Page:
Foot stress fracture diagnosis

Common Questions and Answers about Foot stress fracture diagnosis

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I would suggest you to go for an X-ray of foot and get it commented by a radiologist for a proper diagnosis. If there is a stress fracture then you would need to rest your foot, wear a boot, ankle, brace or plaster with 4-6 weeks of immobilization followed by physiotherapy. Take care!
I find that if I put the brunt of my weight on my heel when I walk that tempers the discomfort. Everything I have read points to a stress fracture. The thing is though, the “injury” did not occur due to an exercise related event. In fact, I do not workout at all, though I do walk a lot at work and bend the foot in question a lot when kneeling down. I have been placing an icepack on the foot daily for about 30 minutes three times per day.
It took quite some time for the diagnosis to be found because the fracture wouldn't appear on normal xray and was found much later (6 months) on bone scan. That said, my Dr. prescribed an "air cast" to expediate healing....to no avail. To this day, nearly a year later, my foot is still swollen, it still hurts and I am at a loss as to what to do next...I am 42 and female.
My stress fracture in my foot(4th metatarsal) occured in November 2009. Almost 14 months later, I am still in a lot of pain and cannot even think about running. I have always been an active person and an athlete and I'm about to go crazy! Initially, the stress fracture was not found because it was too small to show up on an Xray. I eventually had an MRI done and it found the fracture. I was put in a walking boot for 3 months, and then attemped weight bearing regular walking.
They can be missed out due to the location and it gets more difficult if it is a stress fracture. Go for fresh scans and start therapy and try to take all instructions from the orthopedician. If he suggests a cast and conservative therapy try that out initially if you do not have any complications. Take care!
I am having to walk on the side o my foot and even this is painfull,and my ankle is starting to rebel because I am walking in this manner. Could this be a stress fracture of the underside of my toe joint ? the skin and tissue are not sore; just the bone at the joint but only undernieth. it also hurts when I bend my toes although this has become difficult to do asmy toe has become stiff and the area very swollen.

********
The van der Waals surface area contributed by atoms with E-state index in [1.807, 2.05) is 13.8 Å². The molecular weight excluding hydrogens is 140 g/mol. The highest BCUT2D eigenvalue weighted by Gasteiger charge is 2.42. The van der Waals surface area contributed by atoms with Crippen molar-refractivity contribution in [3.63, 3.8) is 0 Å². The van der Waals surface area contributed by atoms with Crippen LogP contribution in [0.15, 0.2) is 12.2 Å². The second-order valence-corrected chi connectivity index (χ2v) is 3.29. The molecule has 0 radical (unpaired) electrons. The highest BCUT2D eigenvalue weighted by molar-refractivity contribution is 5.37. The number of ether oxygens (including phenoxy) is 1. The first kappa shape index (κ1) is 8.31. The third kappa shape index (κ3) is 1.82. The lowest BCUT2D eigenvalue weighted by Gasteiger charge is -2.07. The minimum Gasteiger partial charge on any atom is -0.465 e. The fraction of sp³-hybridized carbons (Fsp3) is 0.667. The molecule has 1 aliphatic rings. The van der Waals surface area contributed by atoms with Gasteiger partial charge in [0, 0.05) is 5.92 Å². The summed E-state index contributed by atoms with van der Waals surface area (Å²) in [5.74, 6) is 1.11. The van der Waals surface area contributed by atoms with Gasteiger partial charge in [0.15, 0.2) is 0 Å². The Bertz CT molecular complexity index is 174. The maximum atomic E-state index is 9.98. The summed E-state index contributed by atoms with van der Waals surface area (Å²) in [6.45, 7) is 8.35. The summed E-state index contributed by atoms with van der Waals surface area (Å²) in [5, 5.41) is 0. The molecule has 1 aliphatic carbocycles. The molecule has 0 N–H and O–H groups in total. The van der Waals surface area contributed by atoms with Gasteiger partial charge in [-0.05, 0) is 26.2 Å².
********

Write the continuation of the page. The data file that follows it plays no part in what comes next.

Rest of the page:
Correlation of these findings with MR imaging of the left/ankle could be considered both to evaluate the plantar fascia and to exclude bone marrow signal alteration which would be compatible with a calcaneal stress fracture, based on the patient's symptomatology. No acute or displaced calcaneal fracture or talar fracture is seen. There is a prominent os trigonum observed. No aggressive or destructive lytic bony lesion is evident. There is no evidence for an erosive or inflammatory arthritis.
I'm no doctor, but that doesn't make a lot of sense to me and I'm just wondering if anyone else here has had this same diagnosis and what type of treatment you have done to heal your foot! Or if anyone is in the medical profession and what you typically recommend to your patients in this situation. Thank you for any advice or feedback!
I had a stress fracture on my 3rd and 4th metatarsals about 3 years ago. I didn't know what it was until about 6 months after I first started getting really bad pains after wearing heels or going to long dance lessons. I'm hoping to become a professional dancer, so I never stopped dancing (in heels) to allow it to heal properly. I just took a few painkillers and got used to it. Recently, I ramped up my dancing hours to about 35 a week and the pain has got a whole lot worse.
While reading through the records, I discovered that I had a cuboid fracture to my right foot that I was never told about. I am pissed! I am only 22. I have been dealing with pain ever since the accident. I can't go rock climbing because of the pain. My doctor just told me that it would get better, and that I had to give it time. How rediculous! I have scheduled an appointment with a podiatrist.